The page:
how to wear a coat 2

(According to Hadley “this month Vogue has decreed it the only acceptable way to wear one’s parka”!)

I must admit this cracks me up, which just goes to show that I have absolutely no sense of style or fashion whatsoever.  Even funnier is Hadley’s commentary, from which:

“So what can we make of this? On the one hand, this trend is free, so yay. On the other, you will probably lose your coat within a day, so boo. Thus, you don’t need to spend any money to look a darn fool in fashion. Which is some form of democracy, I guess.”

from The Guardian, Ask Hadley, 5th Sept, 2016

Time to catch up on some reading

Last week I finally had time to catch up on my blog reading. Thus, it is time for another edition of Surfing the Knit, in which I point out some posts that have caught my fancy. Let’s start with the pretty: first a pretty sweater, and then a pretty blog.

1. Konrad, knitter extraordinaire and author of the blog Knitting Konrad, recently knit the wonderful Ordie sweater designed by Martin Storey. It is a great sweater which I have featured on these pages before in a Pattern Radar segment. As usual, Konrad looks smashing. You can see it here.

2. I love the blog Millefeuilles. Stephanie, who writes the blog, lives in the Loire Valley in France and is writing a PhD dissertation on Baroque Garden Design. Every one of her posts is beautifully designed – like an unfolding work of art. I recently knit a sweater for Leah which used the lovely Madelinetosh Merino DK in Candlewick – a very gorgeous burnished gold. Stephanie has been knitting with the same yarn, and here is a post inspired by Candlewick and Stravinsky’s The Firebird.

3. Anyone who reads my blog regularly will have noticed that I have a thing for stitch holders, particularly the kind which open (they look like modified safety pins). I use them in many ways and find them completely indispensable. Glenna, who writes the blog Knitting to Stay Sane (a great name!), wrote a post last month called “9 Ways Stitch Markers Will Make Your Life Easier”. I couldn’t agree more with this post – read it and make your knitting stress-free. Number 7 is new to me – I regularly use all of the other tips – why have I not been using this one as well?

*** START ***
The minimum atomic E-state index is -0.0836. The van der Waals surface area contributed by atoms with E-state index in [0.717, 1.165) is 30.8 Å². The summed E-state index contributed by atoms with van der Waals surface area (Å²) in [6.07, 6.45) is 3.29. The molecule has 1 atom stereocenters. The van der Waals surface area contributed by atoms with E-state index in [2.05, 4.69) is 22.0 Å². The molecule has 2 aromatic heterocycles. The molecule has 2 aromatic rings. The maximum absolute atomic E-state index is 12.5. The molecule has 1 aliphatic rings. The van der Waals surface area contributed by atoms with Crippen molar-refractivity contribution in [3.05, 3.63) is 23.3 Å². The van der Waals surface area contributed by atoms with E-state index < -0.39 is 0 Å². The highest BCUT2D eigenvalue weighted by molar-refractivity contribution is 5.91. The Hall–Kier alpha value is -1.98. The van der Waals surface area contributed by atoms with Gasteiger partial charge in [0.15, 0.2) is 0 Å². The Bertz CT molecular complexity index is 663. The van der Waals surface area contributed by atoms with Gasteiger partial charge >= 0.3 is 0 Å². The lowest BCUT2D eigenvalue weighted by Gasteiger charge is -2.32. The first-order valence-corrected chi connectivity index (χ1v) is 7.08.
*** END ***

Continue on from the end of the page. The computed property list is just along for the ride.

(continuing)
4. The knitting universe has been buzzing lately about changes to the tax laws in the EU and their unintended consequences for knitting designers who sell their patterns online. Ysolda has written a very informative post about these changes which makes quite interesting reading. (Yes, it is a lengthy post about tax law and it is utterly fascinating!) Ysolda made three points I found very thought-provoking: first, that tax authorities had no idea of the type and number of small business who would be affected, second, that the new rules could be seen to be in conflict with the EU’s strict data protection laws, and third, that these changes could have a disproportionate impact on women.

5. And last, a post that has nothing to do with knitting. Sara, who writes the knitting blog Knot my Day Job, recently wrote a post about the Hampton Court Palace, which is a short train ride outside of London and was part of the court of Henry VIII. I love Hampton Court Palace! It is a short drive from my home and I have been there many times. It is a great place to spend the day. This is a very nice post, with lots of photos, about one of my favourite places.